News and blog

Latest news and blogs from Sue Ryder.

For journalist or media enquiries, please contact our press office.

Manorlands volunteer hypnotherapist Amy Brown and patient Jacki Scholefield

Why our Sue Ryder Manorlands Hospice is pioneering hypnotherapy as a way for families to come to terms with bereavement

Our seven hospices routinely offer counselling to the bereaved and, in recent years, alternative therapies such as massage, reiki and reflexology – including, at our Sue Ryder Manorlands Hospice in West Yorkshire, hypnotherapy. For some who’ve experienced it, the results are transforming, as local blogger Stephen Whitehead discovered when he met Jacki Scholefield.

Annie Lennox: An Evening of Music and Conversation, Thursday 26th September, SEC Armadillo Glasgow

Cream of Scottish musicians donate to auction in support of our Sue Ryder Dee View Court Capital Appeal

Scottish musicians Bobby Gillespie, Calvin Harris, Simple Minds, Annie Lennox, Sharleen Spiteri and DJ and producer Graeme Park have all donated auction prizes to fund the expansion of our Sue Ryder Dee View Court Neurological Care Centre in Aberdeen.

Jonathon, Richard and Simon Cox in their cycle helmets

Gloucestershire family take on 100-mile RideLondon-Surrey challenge for Sue Ryder Leckhampton Court Hospice

A family are challenging themselves to complete a 100-mile cycle to raise money for their local Sue Ryder Leckhampton Hospice, who supported their wife and mother when she died.

7 in 10 people haven't discussed their death with loved ones infographic

Silence is deadly: stigma attached to 'the D-word' means Brits are missing out on a better death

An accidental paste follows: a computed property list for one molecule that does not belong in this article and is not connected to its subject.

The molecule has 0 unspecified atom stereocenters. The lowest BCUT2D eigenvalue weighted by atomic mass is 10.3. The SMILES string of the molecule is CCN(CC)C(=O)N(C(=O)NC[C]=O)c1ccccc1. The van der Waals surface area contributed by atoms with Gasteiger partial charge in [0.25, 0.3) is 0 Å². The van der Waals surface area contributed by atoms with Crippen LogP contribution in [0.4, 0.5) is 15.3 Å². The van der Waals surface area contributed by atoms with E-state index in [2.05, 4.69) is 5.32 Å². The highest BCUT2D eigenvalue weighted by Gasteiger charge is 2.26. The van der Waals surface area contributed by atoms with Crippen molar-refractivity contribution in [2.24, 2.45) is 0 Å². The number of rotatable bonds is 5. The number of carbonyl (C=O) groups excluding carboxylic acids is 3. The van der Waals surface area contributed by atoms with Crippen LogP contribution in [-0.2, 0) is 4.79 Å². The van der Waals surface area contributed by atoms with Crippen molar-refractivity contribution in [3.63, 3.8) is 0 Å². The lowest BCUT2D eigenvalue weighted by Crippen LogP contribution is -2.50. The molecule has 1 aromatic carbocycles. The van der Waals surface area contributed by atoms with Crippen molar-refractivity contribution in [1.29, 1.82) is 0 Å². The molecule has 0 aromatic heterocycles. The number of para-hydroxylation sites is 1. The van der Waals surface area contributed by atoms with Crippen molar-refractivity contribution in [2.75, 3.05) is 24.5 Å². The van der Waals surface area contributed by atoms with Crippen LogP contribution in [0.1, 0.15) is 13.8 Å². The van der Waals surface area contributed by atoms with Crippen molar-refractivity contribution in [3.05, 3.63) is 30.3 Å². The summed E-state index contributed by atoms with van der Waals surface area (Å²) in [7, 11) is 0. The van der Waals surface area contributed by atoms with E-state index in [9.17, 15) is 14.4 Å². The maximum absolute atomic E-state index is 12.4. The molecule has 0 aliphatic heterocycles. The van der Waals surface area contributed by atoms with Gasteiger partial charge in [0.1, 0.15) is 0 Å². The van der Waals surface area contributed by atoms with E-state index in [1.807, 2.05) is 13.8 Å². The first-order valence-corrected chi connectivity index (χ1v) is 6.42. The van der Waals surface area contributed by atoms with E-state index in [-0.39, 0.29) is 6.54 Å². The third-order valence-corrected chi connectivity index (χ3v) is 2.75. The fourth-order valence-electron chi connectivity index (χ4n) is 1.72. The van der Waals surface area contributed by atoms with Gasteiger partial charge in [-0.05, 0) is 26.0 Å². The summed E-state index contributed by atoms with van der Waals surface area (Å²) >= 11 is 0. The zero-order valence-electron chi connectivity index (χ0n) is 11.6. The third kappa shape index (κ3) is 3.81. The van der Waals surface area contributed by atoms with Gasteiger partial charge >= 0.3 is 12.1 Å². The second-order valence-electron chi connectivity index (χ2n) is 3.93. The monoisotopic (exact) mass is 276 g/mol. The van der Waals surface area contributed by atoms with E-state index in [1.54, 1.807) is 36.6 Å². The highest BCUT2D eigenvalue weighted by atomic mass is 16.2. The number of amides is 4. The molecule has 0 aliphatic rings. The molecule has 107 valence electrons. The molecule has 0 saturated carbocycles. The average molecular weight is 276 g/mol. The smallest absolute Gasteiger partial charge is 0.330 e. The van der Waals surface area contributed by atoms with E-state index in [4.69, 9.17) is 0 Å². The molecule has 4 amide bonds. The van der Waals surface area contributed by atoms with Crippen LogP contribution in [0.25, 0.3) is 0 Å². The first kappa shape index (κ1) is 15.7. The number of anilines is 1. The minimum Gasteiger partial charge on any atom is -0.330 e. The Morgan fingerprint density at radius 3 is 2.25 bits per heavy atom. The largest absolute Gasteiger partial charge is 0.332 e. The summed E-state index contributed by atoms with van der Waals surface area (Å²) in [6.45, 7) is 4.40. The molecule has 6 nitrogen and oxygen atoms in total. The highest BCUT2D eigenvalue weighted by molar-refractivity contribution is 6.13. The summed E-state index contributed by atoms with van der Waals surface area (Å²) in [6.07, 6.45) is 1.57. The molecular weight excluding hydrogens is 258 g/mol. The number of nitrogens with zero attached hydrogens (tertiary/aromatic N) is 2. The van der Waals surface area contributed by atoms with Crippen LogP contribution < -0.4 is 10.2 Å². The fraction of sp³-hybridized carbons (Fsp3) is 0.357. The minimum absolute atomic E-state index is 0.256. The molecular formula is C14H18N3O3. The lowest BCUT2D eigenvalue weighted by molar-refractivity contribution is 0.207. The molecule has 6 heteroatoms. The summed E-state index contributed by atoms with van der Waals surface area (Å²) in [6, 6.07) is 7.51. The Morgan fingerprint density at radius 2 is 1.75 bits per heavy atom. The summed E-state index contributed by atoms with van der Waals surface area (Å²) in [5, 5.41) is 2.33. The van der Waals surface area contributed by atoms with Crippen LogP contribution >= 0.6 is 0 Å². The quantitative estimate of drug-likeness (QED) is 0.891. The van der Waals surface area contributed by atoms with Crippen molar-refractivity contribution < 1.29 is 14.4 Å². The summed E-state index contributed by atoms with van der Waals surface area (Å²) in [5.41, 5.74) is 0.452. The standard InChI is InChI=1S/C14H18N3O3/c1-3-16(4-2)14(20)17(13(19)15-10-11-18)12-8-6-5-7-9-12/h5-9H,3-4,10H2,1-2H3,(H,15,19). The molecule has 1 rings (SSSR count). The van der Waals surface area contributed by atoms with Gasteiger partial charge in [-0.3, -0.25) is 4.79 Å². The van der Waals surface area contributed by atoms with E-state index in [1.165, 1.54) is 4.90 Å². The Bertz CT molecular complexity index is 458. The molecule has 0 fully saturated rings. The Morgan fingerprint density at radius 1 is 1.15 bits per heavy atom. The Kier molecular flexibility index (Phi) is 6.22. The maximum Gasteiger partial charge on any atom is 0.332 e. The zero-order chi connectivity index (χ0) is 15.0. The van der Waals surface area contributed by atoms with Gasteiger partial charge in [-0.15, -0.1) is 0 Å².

Whilst Brits know how they would spend their last days on earth, few are preparing for them, our new survey has revealed. As a result of this, we are calling on the nation to start talking about death.

Miki Mitchell whose husband was cared for by Manorlands and the Queensbury Queens of the Mountain cycling club

“Dust off your bike and join us so that Manorlands can be there for more people like Chris.”

When she lost her husband Chris to cancer last October, Miki Mitchell was devastated. However, through it all, our Sue Ryder Manorlands Hospice was there to provide support and now, one year on, Miki is supporting them – bringing with her 100 entrants to Manorlands’ annual Bronte Sportive cycling event.    

A patient receiving a head massage

“Patients tell me complementary therapy gives them a ‘holiday from pain’.”

Elaine Carpenter is Complementary Therapies Coordinator at Sue Ryder Leckhampton Court Hospice, leading a team of nine volunteers offering a wide range of complementary therapies to patients, carers and relatives. She explains what complementary therapies are and how they help.

four walkers and a dog navigate past boulders in the mist

Why we conquered the Three Peaks Challenge

The Three Peaks challenge is a formidable one, and here Jacob talks tackling the hills to raise vital funds for our Dee View Court Capital Appeal.

Alan with his bike getting ready for Ride for Ryder in 1988

Why I'm taking on Sue Ryder Leckhampton Court Hospice's Ride for Ryder for the fourth time

Alan Sutor took part in Sue Ryder's first Ride for Ryder cycling event in 1988 aged just 14. Fast-forward 31 years to the present day and he is preparing to take on the 2019 Ride for Ryder. He tells us why.

A Sue Ryder The Chantry Neurological Care Centre resident painting

It’s time to get it right for people with neurological conditions in England

People with neurological conditions in England are being let down by the very health and care systems that are supposed to be supporting them – that’s the finding of our new report Time to get it right, writes our Policy and Public Affairs Manager (England) Duncan Lugton.

Chantry resident Simon is helped into bed using a chair lift

Over 15,000 people with neurological conditions are being placed in nursing homes for the elderly, our shocking report reveals

Our new report, 'Time to get it right' published today, gives a comprehensive picture on how people with neurological conditions such as motor neurone disease, Parkinson’s disease, multiple sclerosis, Huntington’s disease and acquired brain injury are being let down by health and social services in England.